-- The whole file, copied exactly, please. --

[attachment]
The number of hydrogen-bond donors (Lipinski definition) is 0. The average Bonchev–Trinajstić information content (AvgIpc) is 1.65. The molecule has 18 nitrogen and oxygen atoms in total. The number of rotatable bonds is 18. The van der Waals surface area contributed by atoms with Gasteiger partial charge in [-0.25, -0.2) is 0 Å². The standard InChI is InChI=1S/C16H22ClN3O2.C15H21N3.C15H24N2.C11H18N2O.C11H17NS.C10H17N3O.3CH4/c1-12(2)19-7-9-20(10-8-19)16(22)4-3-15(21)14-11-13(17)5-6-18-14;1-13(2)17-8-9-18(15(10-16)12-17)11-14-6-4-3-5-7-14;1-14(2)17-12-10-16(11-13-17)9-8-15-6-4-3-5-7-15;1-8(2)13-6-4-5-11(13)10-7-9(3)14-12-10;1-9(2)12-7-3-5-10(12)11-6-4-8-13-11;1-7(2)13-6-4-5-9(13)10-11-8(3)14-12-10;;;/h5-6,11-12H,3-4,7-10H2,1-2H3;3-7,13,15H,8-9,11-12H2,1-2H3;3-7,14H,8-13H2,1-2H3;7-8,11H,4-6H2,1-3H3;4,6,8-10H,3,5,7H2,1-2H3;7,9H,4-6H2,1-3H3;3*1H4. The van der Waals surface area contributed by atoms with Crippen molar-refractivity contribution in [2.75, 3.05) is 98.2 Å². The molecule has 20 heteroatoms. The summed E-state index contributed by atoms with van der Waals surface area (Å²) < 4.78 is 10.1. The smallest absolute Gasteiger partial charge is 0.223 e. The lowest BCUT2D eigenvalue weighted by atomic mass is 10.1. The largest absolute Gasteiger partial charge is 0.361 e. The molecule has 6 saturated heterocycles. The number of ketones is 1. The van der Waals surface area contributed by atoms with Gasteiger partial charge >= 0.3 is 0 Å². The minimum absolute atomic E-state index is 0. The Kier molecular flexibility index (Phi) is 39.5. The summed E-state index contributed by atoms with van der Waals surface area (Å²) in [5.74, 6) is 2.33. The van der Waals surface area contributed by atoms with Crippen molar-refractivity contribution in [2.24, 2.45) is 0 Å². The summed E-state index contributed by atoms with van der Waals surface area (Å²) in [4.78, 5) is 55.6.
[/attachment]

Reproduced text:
The number of hydrogen-bond donors (Lipinski definition) is 0. The average Bonchev–Trinajstić information content (AvgIpc) is 1.65. The molecule has 18 nitrogen and oxygen atoms in total. The number of rotatable bonds is 18. The van der Waals surface area contributed by atoms with Gasteiger partial charge in [-0.25, -0.2) is 0 Å². The standard InChI is InChI=1S/C16H22ClN3O2.C15H21N3.C15H24N2.C11H18N2O.C11H17NS.C10H17N3O.3CH4/c1-12(2)19-7-9-20(10-8-19)16(22)4-3-15(21)14-11-13(17)5-6-18-14;1-13(2)17-8-9-18(15(10-16)12-17)11-14-6-4-3-5-7-14;1-14(2)17-12-10-16(11-13-17)9-8-15-6-4-3-5-7-15;1-8(2)13-6-4-5-11(13)10-7-9(3)14-12-10;1-9(2)12-7-3-5-10(12)11-6-4-8-13-11;1-7(2)13-6-4-5-9(13)10-11-8(3)14-12-10;;;/h5-6,11-12H,3-4,7-10H2,1-2H3;3-7,13,15H,8-9,11-12H2,1-2H3;3-7,14H,8-13H2,1-2H3;7-8,11H,4-6H2,1-3H3;4,6,8-10H,3,5,7H2,1-2H3;7,9H,4-6H2,1-3H3;3*1H4. The van der Waals surface area contributed by atoms with Crippen molar-refractivity contribution in [2.75, 3.05) is 98.2 Å². The molecule has 20 heteroatoms. The summed E-state index contributed by atoms with van der Waals surface area (Å²) < 4.78 is 10.1. The smallest absolute Gasteiger partial charge is 0.223 e. The lowest BCUT2D eigenvalue weighted by atomic mass is 10.1. The largest absolute Gasteiger partial charge is 0.361 e. The molecule has 6 saturated heterocycles. The number of ketones is 1. The van der Waals surface area contributed by atoms with Gasteiger partial charge >= 0.3 is 0 Å². The minimum absolute atomic E-state index is 0. The Kier molecular flexibility index (Phi) is 39.5. The summed E-state index contributed by atoms with van der Waals surface area (Å²) in [5.74, 6) is 2.33. The van der Waals surface area contributed by atoms with Crippen molar-refractivity contribution in [2.24, 2.45) is 0 Å². The summed E-state index contributed by atoms with van der Waals surface area (Å²) in [4.78, 5) is 55.6.